I think you're right about those points but - to me - the salient issue is raising the general publics' awareness/interest in the problem. Even the Snowden revelations did little in that regard. It seems to me that the only solution is a proactive one undertaken by Google, et al and implemented for the public without any need for an end-user to do anything at all. What do you think?


I agree that it's not enough, but it's a start. While we're all figuring out what a Trump presidency is even going to look like (truly no one knows!) and how to defend against it, let's get as many people using good, secure software as possible.



I certainly agree with you. I've sent the Nadim Kobeissi article to an environmental organization I'm involved with and (to my surprise) it was acknowledged as useful and it will be circulated. Perhaps I'm too pessimistic...but, I doubt it.


Here's a case in point (not Trump but other industrial scale snooping):


This may be relevant:

It's a security guide for activists, which I wrote. Not tool-centric at all.

Just my two cents on this topic w/r/t the incoming administration: sometimes outlasting the status quo can be better than civil breakdown. Remember, over twenty thousand people died in a single day in the battle of Antietam. I don't come here to talk politics, but please do remember that the US is a pretty politically stable place to live, relative to many of the alternatives. It would be nice to keep it that way while also resisting injustice. Some people (not here necessarily, but on Twitter/Facebook/Tumblr, etc) seem to be longing for civil war. I would really hope that they temper their enthusiasm. Nixon happened. We're all still here. Just a thought. /end political opinion

Edit: Just so folks know, I am happy to help out any journalist with security, regardless of their politics, as long as what you publish a.) is not deliberately false or circulated without any fact checking, and b.) is in the public interest. For me, things that aren't in the public interest include: doxing, revenge porn (including stuff like the Hulk Hogan tape), and outing people from the closet without their consent. I'm not a partisan person. Good infosec, much like good first amendment law, is a necessary prerequisite for a functioning press and a vibrant & informed participatory public sphere.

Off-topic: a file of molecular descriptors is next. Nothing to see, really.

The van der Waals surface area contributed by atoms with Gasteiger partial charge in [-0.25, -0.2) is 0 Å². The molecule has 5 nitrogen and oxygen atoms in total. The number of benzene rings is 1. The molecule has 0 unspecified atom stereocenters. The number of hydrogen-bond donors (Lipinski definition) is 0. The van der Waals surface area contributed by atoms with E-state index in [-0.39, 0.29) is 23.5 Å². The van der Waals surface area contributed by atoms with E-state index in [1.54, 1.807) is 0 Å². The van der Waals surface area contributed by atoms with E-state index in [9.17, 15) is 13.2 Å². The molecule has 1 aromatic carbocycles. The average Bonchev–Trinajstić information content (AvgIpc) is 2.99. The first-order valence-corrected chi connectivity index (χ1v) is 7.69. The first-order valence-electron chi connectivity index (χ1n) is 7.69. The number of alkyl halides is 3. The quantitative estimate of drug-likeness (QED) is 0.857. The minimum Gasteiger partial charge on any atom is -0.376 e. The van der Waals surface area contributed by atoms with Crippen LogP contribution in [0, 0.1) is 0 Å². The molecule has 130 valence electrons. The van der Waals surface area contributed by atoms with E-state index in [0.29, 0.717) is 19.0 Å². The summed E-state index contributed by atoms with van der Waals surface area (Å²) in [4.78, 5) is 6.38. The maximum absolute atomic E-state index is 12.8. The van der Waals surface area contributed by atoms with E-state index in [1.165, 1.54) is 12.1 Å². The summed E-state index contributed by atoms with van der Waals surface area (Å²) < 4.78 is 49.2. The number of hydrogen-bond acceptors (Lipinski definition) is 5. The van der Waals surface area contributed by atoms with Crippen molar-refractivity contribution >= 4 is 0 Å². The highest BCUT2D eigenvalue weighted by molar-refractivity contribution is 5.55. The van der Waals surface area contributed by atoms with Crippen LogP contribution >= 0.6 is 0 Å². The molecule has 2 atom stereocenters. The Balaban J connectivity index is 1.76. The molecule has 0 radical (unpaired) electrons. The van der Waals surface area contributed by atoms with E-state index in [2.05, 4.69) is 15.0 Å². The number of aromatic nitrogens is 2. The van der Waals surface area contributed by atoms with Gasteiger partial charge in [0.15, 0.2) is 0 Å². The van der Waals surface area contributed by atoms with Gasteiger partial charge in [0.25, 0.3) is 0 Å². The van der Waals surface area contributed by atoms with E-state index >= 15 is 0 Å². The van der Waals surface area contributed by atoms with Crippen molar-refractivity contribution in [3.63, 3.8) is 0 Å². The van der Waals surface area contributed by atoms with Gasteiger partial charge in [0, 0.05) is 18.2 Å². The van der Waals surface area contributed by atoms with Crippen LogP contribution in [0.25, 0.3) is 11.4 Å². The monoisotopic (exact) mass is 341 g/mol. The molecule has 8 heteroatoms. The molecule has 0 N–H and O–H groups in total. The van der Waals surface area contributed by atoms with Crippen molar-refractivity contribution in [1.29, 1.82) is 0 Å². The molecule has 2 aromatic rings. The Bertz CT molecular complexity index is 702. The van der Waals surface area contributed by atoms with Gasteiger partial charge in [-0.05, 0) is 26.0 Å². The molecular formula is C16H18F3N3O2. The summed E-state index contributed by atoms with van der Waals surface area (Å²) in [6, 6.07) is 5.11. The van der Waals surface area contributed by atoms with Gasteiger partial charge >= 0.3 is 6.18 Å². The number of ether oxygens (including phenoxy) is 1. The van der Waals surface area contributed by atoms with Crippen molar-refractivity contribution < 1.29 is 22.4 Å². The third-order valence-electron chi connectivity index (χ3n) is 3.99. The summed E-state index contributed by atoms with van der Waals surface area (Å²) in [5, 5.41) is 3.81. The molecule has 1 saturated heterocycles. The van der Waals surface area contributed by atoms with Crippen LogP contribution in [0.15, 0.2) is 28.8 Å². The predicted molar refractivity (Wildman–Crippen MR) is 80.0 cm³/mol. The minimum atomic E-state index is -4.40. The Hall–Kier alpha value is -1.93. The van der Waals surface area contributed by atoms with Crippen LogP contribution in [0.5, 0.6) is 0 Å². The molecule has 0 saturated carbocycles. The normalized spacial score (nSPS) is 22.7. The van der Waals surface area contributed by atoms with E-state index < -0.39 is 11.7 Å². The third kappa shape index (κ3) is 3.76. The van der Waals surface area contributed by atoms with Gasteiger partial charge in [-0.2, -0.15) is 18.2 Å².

So, if you don't like my politics, that's OK!



Good work! Many thanks. Will read it this week.


Also worth mentioning:

Signal got a 400% growth in the first seven days since the elections. So it might be a good thing to share it far and wide. Even though I highly agree with Nadim that this is not enough, making sure that Trump's government can't get access to your previous communications if they decide to do so later on is a damn good first step.


Ever since the election everyone has been trying to figure out how to leverage the newfound agency built in this election. I am one of the folks who thinks that we should not be focusing on "building up the baselines" with future targeted and vulnerable populations. I fully support doing this with the general populace. But I have had to help too many activists, journalists, and civil society organizations who are dealing with the digital security exhaustion of using a range of tools that don't directly address their high impact risks.

I have had all sorts of folks coming to me to help them plan digital-security training's and advise them on how the groups they work with should "gear up" to protect themselves. I finally sent back e-mails about how I think digital security advisers and trainers should leverage agency in this changing threat landscape that I decided to just write it up.


Bruce Schneier's "Cryptogram" blog today summarized his feelings and his plans for the next 4 years.